The announcement was made on Friday, January 22 by tech expert Astro Teller who is in charge of the project that was under Google’s mother company, Alphabet. It was carried out in partnership with the Ministry of ICT and Telkom Kenya.
The high-altitude stratospheric balloons provide internet access by creating an aerial wireless network, registering speeds of up to 1 Mbps.
The company cited that the Loon project was no longer commercially viable, adding that the exit was already in progress.
“A small group of the Google Loon team will stay to ensure Loon’s operations are wrapped up smoothly and safely – this includes winding down Loon’s pilot service in Kenya,” Teller announced.
Loon launched its first commercial internet service in Kenya in July 2020, consisting of a fleet of about 35 balloons that covered an area of around 50,000 square kilometres.
President Kenyatta had taken a special interest in the project and was hopeful that the new development would enable Kenya to retain her competitive advantages in ICT and innovation.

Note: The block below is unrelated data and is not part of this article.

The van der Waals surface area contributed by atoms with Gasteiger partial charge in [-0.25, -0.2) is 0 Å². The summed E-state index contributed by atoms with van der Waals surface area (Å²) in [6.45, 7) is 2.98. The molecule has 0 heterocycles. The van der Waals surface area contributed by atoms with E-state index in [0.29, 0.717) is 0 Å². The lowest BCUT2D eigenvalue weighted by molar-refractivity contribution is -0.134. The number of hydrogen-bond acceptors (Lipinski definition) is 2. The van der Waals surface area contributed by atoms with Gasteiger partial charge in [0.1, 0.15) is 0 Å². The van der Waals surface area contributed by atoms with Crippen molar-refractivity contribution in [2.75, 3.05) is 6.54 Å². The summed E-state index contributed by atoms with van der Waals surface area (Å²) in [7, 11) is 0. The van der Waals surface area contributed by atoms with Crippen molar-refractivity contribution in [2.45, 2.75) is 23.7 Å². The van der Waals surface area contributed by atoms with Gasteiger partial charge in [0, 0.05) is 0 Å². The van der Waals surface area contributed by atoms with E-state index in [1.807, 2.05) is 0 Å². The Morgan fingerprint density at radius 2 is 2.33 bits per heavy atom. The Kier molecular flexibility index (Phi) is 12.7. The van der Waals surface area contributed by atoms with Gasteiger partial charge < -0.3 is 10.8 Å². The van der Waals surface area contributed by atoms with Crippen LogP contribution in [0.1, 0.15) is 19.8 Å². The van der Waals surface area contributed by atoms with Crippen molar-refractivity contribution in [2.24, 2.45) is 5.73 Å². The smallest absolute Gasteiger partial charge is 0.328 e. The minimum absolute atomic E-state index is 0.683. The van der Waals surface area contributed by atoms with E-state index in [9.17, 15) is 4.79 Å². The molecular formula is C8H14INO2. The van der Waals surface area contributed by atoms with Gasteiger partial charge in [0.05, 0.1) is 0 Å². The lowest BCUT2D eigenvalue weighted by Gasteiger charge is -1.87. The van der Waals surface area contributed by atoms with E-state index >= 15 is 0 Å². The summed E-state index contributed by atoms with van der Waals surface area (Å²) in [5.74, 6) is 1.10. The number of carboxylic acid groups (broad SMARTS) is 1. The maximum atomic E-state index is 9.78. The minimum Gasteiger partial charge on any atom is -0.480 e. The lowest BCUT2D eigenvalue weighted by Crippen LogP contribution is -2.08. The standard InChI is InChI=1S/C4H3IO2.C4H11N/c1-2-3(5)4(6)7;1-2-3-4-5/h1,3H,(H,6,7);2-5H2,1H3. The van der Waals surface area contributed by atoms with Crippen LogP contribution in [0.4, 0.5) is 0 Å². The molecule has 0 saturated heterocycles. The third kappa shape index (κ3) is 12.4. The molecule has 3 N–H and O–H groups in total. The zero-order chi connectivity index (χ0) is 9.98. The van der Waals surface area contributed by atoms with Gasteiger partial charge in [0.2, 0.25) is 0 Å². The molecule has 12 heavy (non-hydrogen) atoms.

“In that regard, and to foster communication and enable Kenyans to retain and enhance remote access to the offices and enterprises, my administration has granted approvals that will ensure universal 4G data coverage throughout Kenya,” said the President at State House.
The Google representative thanked Kenya for providing the opportunity to offer its innovation and internet connectivity through the Loon project.
“Although Loon is going away, our commitment to connectivity isn’t. Today we’re pledging a fund of Ksh1 billion to support nonprofits and businesses focussed on connectivity, internet, entrepreneurship and education in Kenya,” he added.
In August 2020, one of the balloons deployed to Kenya crashed in Congo, sparking a flurry of chatter and speculation, including claims that it was a UFO.
A spokesperson for the Google subsidiary, however, stated that the balloon was deployed in the initial testing phase and was not among those providing commercial internet access.